As an alternative, ASCs were seen as the most likely candidate to replace ESCs, but they must first be artificially reprogrammed and maintained in culture in order to be used for rehabilitative therapy. Because ASCs are not immediately pluripotent, success with these cell lines will depend to a large extent on our ability to identify and then manipulate the genetic factors that underlie their growth and proliferation a goal that modern methods promise to achieve.
The current reprogramming protocols call for twice the amount of OCT4 and KLF4 when compared with SOX2 and cMYC. The results produce iPS cells that are genetically and epigenetically stable and are fully pluripotent. More importantly, when this reprogramming method were tested in mice, these iPS cells did not produce tumors when compared to the original protocol and appeared to be immune tolerant .
Advancements in stem cell therapy have been gaining steam over the last decade. This is a promising indication that adult and embryonic stem cells will be used in the coming decade to treat and possibly cure cancer, paralysis, cardiac failure, stroke, type 1 diabetes mellitus, and many more. Recent breakthroughs in cellular and molecular biology have widened the scene in which new stem cells can be developed and used alongside existing clinical approaches. In the near future, hospitals and clinics will be able to regenerate a patient's tissue, ranging from their own heart muscle, lung, liver, and kidney tissue, eyes, even hair. They will also be able to help people with baldness, missing teeth, deafness, blindness, birth defects, wound healing, and infertility.
For example, research conducted in 2012 to repair spinal cord damage in rats and mice led to partial recovery in motor function after SC injections . Similar models with stroke have led to a similar functional recovery after mesenchymal stem cells (MSCs) were injected into the carotid artery. But, just to illustrate the difficulties researchers face, when cells were injected intravenously to repair damaged brain tissue, results showed a substantially diminished cellular uptake, possibly due to the blood-brain barrier .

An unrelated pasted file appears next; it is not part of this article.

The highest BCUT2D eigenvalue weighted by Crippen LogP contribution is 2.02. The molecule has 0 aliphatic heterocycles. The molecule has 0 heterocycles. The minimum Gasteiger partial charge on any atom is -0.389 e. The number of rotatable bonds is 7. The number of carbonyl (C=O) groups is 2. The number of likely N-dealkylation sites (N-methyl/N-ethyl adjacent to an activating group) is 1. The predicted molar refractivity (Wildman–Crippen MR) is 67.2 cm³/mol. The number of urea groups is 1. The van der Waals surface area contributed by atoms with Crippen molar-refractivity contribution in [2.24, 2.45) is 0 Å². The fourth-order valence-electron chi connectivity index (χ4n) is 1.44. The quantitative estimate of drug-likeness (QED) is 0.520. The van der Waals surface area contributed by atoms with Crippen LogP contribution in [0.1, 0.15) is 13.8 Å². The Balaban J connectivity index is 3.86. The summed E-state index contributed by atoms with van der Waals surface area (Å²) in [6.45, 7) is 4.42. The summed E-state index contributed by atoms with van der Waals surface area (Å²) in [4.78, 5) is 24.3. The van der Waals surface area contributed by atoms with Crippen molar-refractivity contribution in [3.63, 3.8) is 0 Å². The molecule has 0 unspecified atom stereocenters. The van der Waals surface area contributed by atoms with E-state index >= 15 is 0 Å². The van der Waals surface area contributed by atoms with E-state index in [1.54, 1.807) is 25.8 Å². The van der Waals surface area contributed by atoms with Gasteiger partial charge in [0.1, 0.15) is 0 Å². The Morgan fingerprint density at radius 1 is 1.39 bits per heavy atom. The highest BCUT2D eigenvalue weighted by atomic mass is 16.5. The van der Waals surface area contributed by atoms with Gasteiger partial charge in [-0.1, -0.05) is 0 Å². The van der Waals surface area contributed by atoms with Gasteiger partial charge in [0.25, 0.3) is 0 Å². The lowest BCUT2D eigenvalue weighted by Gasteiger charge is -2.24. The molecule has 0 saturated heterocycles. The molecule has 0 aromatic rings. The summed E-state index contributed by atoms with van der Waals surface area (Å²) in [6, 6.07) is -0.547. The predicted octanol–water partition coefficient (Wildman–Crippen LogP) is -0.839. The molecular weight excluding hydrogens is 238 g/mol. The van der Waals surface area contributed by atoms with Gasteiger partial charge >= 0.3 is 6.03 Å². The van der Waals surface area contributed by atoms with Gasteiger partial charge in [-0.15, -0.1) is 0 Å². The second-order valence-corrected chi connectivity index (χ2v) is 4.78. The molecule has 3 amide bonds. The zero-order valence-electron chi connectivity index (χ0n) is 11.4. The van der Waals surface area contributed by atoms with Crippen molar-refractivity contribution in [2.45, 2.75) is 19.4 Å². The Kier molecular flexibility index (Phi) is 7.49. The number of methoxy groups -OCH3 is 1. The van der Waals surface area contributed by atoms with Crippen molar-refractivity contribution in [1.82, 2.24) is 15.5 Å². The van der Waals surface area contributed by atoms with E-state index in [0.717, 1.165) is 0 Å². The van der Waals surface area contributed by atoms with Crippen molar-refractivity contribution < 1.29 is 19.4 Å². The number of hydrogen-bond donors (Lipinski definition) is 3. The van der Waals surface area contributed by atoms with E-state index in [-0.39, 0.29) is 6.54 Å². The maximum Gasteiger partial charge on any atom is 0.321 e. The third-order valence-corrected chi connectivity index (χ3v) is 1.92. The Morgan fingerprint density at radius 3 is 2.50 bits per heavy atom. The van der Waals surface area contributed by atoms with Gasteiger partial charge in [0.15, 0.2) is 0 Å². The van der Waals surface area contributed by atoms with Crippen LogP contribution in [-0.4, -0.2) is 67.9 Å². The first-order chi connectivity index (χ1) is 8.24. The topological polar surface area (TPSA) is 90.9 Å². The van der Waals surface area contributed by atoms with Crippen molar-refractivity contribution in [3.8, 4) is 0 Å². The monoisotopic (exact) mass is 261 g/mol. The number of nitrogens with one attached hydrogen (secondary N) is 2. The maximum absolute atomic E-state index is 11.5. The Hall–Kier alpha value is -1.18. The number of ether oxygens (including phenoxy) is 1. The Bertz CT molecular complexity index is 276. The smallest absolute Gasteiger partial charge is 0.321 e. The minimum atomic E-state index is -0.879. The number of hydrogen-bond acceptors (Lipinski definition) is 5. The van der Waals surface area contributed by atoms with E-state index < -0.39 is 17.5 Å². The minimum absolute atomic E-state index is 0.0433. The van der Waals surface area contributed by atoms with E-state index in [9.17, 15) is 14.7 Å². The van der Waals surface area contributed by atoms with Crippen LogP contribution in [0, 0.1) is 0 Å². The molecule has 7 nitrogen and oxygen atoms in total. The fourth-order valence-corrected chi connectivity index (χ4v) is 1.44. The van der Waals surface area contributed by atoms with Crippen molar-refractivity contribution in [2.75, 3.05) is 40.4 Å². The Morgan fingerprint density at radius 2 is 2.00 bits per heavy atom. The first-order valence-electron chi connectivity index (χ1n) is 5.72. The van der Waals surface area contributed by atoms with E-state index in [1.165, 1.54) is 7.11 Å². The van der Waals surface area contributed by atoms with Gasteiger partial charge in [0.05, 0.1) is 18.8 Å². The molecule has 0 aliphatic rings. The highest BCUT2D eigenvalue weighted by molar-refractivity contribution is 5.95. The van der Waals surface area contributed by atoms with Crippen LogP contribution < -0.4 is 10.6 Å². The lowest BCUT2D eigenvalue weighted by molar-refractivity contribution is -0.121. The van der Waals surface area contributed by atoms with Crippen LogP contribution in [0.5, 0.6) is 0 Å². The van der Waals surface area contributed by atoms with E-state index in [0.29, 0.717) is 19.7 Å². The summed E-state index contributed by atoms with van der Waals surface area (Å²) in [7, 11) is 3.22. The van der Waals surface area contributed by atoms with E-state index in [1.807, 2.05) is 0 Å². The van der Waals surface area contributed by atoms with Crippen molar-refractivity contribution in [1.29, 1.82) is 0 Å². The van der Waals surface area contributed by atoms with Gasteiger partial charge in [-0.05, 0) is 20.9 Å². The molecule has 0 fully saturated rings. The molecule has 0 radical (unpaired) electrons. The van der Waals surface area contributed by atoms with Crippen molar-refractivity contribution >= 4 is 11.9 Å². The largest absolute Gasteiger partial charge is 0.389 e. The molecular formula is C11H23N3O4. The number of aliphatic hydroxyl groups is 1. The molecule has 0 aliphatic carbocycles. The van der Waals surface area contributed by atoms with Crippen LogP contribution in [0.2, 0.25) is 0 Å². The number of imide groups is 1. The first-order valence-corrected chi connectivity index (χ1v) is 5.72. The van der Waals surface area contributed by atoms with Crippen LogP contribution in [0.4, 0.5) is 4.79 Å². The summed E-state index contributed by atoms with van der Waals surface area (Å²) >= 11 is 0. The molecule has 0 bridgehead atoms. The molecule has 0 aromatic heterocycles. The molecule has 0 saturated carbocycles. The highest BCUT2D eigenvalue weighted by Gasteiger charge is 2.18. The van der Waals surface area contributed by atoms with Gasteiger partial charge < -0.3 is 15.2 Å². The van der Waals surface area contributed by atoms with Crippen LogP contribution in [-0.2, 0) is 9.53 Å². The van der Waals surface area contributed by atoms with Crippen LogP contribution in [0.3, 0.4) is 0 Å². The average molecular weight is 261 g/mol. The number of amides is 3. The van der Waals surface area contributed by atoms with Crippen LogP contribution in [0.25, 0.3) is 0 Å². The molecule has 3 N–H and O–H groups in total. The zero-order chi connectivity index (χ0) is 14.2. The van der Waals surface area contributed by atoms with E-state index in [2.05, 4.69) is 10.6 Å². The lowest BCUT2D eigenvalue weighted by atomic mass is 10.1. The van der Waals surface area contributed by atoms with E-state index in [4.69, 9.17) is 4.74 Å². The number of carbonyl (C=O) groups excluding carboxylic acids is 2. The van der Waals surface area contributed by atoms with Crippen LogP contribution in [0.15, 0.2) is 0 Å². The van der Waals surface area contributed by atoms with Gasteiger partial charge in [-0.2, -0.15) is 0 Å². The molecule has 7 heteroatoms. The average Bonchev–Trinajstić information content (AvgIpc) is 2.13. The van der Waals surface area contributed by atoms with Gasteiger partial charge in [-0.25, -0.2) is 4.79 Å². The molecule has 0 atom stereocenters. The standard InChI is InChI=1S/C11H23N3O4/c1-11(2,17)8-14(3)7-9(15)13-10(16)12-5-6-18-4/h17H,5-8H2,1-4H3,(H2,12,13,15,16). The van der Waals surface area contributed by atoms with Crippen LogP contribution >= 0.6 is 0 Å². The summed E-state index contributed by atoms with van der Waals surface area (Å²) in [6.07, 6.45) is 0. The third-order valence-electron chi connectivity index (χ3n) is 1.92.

Another difficulty is that if and when iPS cells are reprogrammed using traditional methods, either with a virus or episome vector, the residual foreign proteins it contains elicits an immune response to destroy the stem cells. So, until an improved vector can be developed, researchers have proposed using MSCs as an alternative for therapy due to their ability to successfully mitigate the immune response. However, the limited number of trials using MSCs and difficulty producing a sufficient quantity of cells are the current limitations to a widespread application.
The reported successes of cell therapy in patients are due, only in part, to the regeneration of cells after injection. The primary mechanism is really the ability of SCs to first repair the existing tissue, which will ultimately improve organ function.
So, while a number of advancements are clearly being made, cell therapy is a dynamic process, and deviating from the precise procedure in any one step, such as how stem cells are produced and cultured, how cells are handled, or how they are injected, can all lead to significant statistical variations in clinical tests .
Right now, there approximately 3,400 controlled clinical trials registered as Cell Therapy in the NIH database (http://clinical-trials.gov/). In total, almost 1,900 trials have finished, although only about 125 have presented their results. Less than 50 trials are currently focused on endocrinology.
It is obvious to many that we not only want but need improvements to the applications of cell therapy. Cooperation between the private and public sectors will be important for applying stem cell technologies to improve cell therapy in the future. Traditional and progressive approaches will need to be used to promote such advancements.